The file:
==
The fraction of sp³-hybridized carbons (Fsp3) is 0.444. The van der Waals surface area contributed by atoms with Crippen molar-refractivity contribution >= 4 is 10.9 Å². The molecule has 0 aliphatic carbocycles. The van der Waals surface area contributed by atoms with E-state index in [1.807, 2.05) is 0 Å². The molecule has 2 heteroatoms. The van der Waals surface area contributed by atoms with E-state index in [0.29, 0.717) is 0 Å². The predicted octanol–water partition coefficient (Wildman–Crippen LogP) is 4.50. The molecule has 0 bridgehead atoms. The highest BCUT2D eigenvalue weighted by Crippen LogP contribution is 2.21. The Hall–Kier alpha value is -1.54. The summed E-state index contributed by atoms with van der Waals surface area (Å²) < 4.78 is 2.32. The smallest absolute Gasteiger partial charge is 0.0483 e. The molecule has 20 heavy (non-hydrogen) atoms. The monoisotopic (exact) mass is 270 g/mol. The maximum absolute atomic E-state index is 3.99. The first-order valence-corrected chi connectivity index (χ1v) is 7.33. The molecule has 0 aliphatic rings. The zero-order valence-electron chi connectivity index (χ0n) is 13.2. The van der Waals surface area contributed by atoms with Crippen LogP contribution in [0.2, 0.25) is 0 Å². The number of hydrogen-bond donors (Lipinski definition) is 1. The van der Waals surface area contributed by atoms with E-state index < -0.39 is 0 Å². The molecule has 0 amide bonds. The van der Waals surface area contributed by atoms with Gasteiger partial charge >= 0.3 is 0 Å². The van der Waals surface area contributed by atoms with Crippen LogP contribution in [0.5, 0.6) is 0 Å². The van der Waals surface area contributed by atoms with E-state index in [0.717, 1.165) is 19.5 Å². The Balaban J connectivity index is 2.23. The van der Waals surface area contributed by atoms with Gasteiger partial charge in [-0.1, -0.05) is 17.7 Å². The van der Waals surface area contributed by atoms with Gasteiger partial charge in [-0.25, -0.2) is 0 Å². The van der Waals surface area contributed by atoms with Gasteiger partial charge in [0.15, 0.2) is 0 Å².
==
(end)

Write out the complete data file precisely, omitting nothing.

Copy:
The fraction of sp³-hybridized carbons (Fsp3) is 0.444. The van der Waals surface area contributed by atoms with Crippen molar-refractivity contribution >= 4 is 10.9 Å². The molecule has 0 aliphatic carbocycles. The van der Waals surface area contributed by atoms with E-state index in [1.807, 2.05) is 0 Å². The molecule has 2 heteroatoms. The van der Waals surface area contributed by atoms with E-state index in [0.29, 0.717) is 0 Å². The predicted octanol–water partition coefficient (Wildman–Crippen LogP) is 4.50. The molecule has 0 bridgehead atoms. The highest BCUT2D eigenvalue weighted by Crippen LogP contribution is 2.21. The Hall–Kier alpha value is -1.54. The summed E-state index contributed by atoms with van der Waals surface area (Å²) < 4.78 is 2.32. The smallest absolute Gasteiger partial charge is 0.0483 e. The molecule has 20 heavy (non-hydrogen) atoms. The monoisotopic (exact) mass is 270 g/mol. The maximum absolute atomic E-state index is 3.99. The first-order valence-corrected chi connectivity index (χ1v) is 7.33. The molecule has 0 aliphatic rings. The zero-order valence-electron chi connectivity index (χ0n) is 13.2. The van der Waals surface area contributed by atoms with Crippen LogP contribution in [0.2, 0.25) is 0 Å². The number of hydrogen-bond donors (Lipinski definition) is 1. The van der Waals surface area contributed by atoms with E-state index < -0.39 is 0 Å². The molecule has 0 amide bonds. The van der Waals surface area contributed by atoms with Gasteiger partial charge >= 0.3 is 0 Å². The van der Waals surface area contributed by atoms with Crippen LogP contribution in [0.5, 0.6) is 0 Å². The van der Waals surface area contributed by atoms with E-state index in [0.717, 1.165) is 19.5 Å². The Balaban J connectivity index is 2.23. The van der Waals surface area contributed by atoms with Gasteiger partial charge in [-0.1, -0.05) is 17.7 Å². The van der Waals surface area contributed by atoms with Gasteiger partial charge in [-0.25, -0.2) is 0 Å². The van der Waals surface area contributed by atoms with Gasteiger partial charge in [0.15, 0.2) is 0 Å².